Gesture. 1. Rotating the head horizontally from side-to-side a. to disagree, or b. to show misunderstanding of a speaker's words. 2. In an emotional conversation, a rhythmic, side-to-side rotation of the head to express conviction, disbelief, sympathy, and/or grief.
Usage: The head-shake is used to demonstrate a.
cognitive dissonance, or b. emotional
Anatomy. Longus colli and splenius rotate the head from side-to-side, in tandem with sternocleidomastoid. The latter's prehistory as a branchiomeric muscle (originally used for respiration and feeding) makes it responsive as a "gut-reactive" sign of refusal (see below; see also SPECIAL VISCERAL NERVE).
RESEARCH REPORTS: 1. The head-shake is "probably" a universal sign of disapproval, disbelief, and negation (Darwin 1872:65); according to Morris [1994:144] it is "widespread"). 2. The first nonverbal nay-saying may occur when babies head-shake to refuse food and drink. Rhesus monkeys, baboons, bonnet macaques, and gorillas similarly turn their faces sideward in aversion (Altmann 1967). 3. Children born deaf and blind head-shake to refuse objects and to disapprove when being touched by an adult (Eibl-Eibesfeldt 1973). 4. Evasive action shows in sideward head movements of young children to avoid the gaze of adults (Stern and Bender 1974). 5. A single sharp turn to one side (e.g., the Ethiopian head side-turn) can express negation as well (Morris 1994).
. . . I shall endeavor to show that the opposite gestures of affirmation and negation, namely, vertically nodding or laterally shaking the head, have both probably had a natural beginning. --Charles Darwin (1872, p. 65)
Students of gesture often assess the head-nod by gauging its contrast to the head-shake cue. In head-shaking, the head rotates right and left in the horizontal plane, often a. to disagree, b. to show incredulity or disbelief, and/or c. to show misunderstanding of a speaker's words. In an emotional conversation, a rhythmic head rotation may reflect one's personal convictions, condolences, sympathies, or feelings of grief. Thus, the head-shake may be used to show emotional disagreement, cognitive uncertainty, or emotional empathy--or all three feelings simultaneously.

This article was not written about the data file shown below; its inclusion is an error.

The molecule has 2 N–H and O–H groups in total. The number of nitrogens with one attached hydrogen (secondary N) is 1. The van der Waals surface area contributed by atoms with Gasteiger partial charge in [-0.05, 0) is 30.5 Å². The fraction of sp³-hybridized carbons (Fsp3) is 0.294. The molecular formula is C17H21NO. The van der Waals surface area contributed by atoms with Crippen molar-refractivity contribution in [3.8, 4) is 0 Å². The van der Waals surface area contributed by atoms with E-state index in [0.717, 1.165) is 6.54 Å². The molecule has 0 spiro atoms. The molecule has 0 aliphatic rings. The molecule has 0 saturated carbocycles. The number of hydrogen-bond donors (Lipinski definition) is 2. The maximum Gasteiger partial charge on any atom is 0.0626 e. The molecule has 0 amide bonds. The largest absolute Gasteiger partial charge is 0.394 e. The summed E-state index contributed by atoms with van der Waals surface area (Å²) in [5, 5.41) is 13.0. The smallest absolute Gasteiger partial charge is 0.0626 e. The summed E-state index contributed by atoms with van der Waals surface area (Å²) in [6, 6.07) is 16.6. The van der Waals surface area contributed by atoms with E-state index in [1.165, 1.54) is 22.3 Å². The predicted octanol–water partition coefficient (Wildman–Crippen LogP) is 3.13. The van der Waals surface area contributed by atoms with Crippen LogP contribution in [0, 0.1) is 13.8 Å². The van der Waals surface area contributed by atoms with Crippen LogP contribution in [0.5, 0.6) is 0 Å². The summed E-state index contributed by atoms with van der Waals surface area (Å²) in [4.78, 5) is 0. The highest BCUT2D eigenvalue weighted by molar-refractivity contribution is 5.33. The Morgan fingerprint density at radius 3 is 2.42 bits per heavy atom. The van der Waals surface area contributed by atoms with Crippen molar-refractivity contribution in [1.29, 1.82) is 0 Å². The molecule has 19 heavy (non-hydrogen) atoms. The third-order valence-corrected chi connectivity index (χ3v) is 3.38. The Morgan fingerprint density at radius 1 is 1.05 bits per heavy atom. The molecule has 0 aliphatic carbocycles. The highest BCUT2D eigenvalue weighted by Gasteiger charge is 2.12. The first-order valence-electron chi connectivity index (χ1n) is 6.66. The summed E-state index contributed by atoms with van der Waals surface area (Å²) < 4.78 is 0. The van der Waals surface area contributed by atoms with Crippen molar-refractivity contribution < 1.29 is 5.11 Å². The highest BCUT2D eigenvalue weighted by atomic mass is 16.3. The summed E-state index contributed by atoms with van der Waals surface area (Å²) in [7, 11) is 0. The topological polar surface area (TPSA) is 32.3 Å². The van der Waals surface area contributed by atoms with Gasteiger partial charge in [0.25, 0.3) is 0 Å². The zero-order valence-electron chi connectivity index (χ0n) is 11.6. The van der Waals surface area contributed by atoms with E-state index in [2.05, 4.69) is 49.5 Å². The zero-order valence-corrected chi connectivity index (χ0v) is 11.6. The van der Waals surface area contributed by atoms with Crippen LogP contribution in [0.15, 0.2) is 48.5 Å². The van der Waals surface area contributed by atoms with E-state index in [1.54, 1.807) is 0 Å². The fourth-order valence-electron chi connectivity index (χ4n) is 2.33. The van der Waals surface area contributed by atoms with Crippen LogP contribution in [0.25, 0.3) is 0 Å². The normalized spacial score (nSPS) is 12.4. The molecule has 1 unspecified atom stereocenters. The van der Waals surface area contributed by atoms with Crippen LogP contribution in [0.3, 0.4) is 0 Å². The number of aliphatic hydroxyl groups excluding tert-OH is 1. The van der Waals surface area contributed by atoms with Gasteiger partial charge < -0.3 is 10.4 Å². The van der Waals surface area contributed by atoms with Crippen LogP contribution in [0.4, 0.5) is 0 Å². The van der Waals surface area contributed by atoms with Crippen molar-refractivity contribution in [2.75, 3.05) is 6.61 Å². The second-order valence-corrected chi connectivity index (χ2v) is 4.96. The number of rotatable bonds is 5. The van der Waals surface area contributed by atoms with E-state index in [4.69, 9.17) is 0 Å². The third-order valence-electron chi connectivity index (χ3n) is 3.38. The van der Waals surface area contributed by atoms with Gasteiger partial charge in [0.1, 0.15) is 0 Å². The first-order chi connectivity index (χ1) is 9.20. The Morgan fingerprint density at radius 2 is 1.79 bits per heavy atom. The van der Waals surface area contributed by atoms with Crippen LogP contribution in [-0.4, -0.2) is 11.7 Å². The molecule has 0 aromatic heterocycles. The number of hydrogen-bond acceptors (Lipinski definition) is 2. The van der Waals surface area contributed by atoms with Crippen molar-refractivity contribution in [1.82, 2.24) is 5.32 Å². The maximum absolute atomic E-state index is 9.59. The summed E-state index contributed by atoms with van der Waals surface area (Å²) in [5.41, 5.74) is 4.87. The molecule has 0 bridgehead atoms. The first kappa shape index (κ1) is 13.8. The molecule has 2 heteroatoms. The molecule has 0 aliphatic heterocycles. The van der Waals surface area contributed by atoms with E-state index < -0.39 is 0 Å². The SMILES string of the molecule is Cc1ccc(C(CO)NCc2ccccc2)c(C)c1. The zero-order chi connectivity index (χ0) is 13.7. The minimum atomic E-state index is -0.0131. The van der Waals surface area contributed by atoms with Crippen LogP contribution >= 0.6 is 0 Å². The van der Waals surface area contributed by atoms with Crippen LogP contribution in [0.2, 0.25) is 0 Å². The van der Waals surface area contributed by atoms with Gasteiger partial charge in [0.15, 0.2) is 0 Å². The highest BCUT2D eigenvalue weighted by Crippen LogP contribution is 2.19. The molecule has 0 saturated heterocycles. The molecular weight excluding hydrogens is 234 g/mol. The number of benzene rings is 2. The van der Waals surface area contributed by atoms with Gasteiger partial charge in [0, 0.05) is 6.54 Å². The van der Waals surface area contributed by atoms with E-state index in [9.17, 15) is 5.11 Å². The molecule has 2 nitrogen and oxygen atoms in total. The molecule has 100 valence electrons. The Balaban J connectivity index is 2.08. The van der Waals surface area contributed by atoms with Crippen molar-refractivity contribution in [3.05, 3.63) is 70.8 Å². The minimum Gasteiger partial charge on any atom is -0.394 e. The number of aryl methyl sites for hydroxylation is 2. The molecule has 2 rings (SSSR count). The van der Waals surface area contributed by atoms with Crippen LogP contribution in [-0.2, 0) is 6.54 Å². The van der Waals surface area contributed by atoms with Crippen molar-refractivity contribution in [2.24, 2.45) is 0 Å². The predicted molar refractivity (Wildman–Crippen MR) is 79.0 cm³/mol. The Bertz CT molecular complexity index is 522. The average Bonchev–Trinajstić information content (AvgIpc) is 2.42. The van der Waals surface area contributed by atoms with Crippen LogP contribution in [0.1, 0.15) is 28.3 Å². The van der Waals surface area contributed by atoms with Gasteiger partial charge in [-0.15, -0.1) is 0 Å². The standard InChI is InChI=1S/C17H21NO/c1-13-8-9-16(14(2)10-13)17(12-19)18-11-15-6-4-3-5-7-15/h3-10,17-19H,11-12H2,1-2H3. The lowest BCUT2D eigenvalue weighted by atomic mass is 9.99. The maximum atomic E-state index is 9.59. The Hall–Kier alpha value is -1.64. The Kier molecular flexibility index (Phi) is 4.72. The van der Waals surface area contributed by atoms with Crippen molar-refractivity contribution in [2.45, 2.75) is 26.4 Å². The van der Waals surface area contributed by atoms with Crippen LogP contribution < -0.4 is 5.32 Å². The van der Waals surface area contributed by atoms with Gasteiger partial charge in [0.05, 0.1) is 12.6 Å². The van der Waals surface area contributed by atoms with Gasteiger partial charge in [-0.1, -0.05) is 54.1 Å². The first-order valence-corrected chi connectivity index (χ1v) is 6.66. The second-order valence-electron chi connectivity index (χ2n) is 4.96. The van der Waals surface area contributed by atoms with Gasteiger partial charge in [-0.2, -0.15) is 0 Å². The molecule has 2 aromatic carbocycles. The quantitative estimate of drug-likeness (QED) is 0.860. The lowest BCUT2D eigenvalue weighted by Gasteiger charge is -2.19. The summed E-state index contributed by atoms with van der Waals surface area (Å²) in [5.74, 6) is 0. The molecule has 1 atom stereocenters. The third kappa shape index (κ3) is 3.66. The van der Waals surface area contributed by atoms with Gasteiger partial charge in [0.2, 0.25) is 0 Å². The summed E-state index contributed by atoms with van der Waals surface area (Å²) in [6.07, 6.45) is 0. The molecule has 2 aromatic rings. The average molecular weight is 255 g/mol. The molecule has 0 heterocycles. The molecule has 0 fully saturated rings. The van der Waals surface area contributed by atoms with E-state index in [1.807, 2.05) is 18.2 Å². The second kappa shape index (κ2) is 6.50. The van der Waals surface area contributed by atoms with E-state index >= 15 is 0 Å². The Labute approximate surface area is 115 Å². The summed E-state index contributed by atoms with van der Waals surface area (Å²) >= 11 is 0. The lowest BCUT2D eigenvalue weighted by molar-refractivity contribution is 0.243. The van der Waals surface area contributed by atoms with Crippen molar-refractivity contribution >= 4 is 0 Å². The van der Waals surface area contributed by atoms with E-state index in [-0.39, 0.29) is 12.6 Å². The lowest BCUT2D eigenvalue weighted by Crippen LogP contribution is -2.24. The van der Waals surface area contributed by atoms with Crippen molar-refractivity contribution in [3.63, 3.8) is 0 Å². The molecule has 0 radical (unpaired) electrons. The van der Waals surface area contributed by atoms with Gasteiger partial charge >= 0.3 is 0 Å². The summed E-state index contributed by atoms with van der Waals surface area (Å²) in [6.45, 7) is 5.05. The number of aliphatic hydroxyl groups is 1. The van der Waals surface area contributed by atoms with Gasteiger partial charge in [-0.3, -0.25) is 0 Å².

Anatomy. Longus colli and splenius muscles (both supplied by cervical spinal nerves), in tandem with the sternocleidomastoid muscle (supplied by cranial nerve XI), rotate the head from side-to-side. The latter's prehistory as a branchiomeric muscle (originally used for respiration and feeding, and still controlled today by special visceral nerves) makes it responsive as a gut-reactive sign of refusal. Indeed, the first nonverbal nay-saying may occur when human babies head-shake to refuse proffered food and drink. As Morris (1994, p. 144) writes, "When a baby does not want food, either at the breast or when being spoon-fed, it twists its head away sideways."
Research. According to Darwin, the head-shake is "probably" a universal sign of disapproval, disbelief, and negation (1872, p. 65). Morris notes that the head-shake cue is geographically "widespread" (1994, p. 144). Rhesus monkeys, baboons, bonnet macaques, and gorillas similarly turn their faces sideward in aversion (Altmann 1967). Children born deaf and blind head-shake to refuse objects and to disapprove when being touched by an adult (Eibl-Eibesfeldt 1973). Evasive action shows in sideward head movements of young children to avoid the gaze of adults (Stern and Bender 1974).
Students of gesture note supposed "exceptions" to the rule that head-shaking signifies negation. The Bulgarian and Indian "head-bobble," for instance, resembles a head-shake but is used instead like a head-nod, that is, as an affirmative cue. The head-bobble itself, however, does not involve horizontal rotations of the head, as measured in the body's horizontal plane, but rather involves oscillating, sideward head-tilts, alternatively angling right and left, as measured in the body's coronal plane. Indeed, when measured in terms of the gesture's involved muscles and geometric-planar body movements, the bobble is actually a sideward head-tilt.
Measured anatomically, the sideward head-tilt involves a. the scalene muscles (supplied by cervical spinal nerves), which connect the neck bones (cervical vertebrae) to the upper two ribs, as well as b. the upper trapezius (supplied by cranial nerve XI), and c. the sternocleidomastoid (also cranial XI). Controlled by special visceral nerves, the latter two muscles are well equipped to express positive or negative emotions, feelings, and moods.
Neuro-notes I. Mirror neurons: Mirror neurons for head-shaking are found in the human brain's superior temporal sulcus. (Source: Thagard, Paul . The Brain and the Meaning of Life [Princeton, New Jersey: Princeton University Press].)
Neuro-notes II. Mirror neurons: "In the first weeks after birth [and '. . . probably subserved by the mirror [neuron] system . . .' (p. 21)] infants have been documented by experimental studies to imitate a variety of gestures, such as . . . head rotation . . ." [p. 24; source: Braten, Stein, and Colwyn Trevarthen (2007). Chapter 1: "Prologue," in Braten, Stein (Ed.), On Being Moved: From Mirror Neurons to Empathy (2007; Amsterdam: John Benjamins), pp. 21-34].
See also CUT-OFF, HEAD-NOD.
Copyright 1998 - 2016 (David B. Givens/Center for Nonverbal Studies)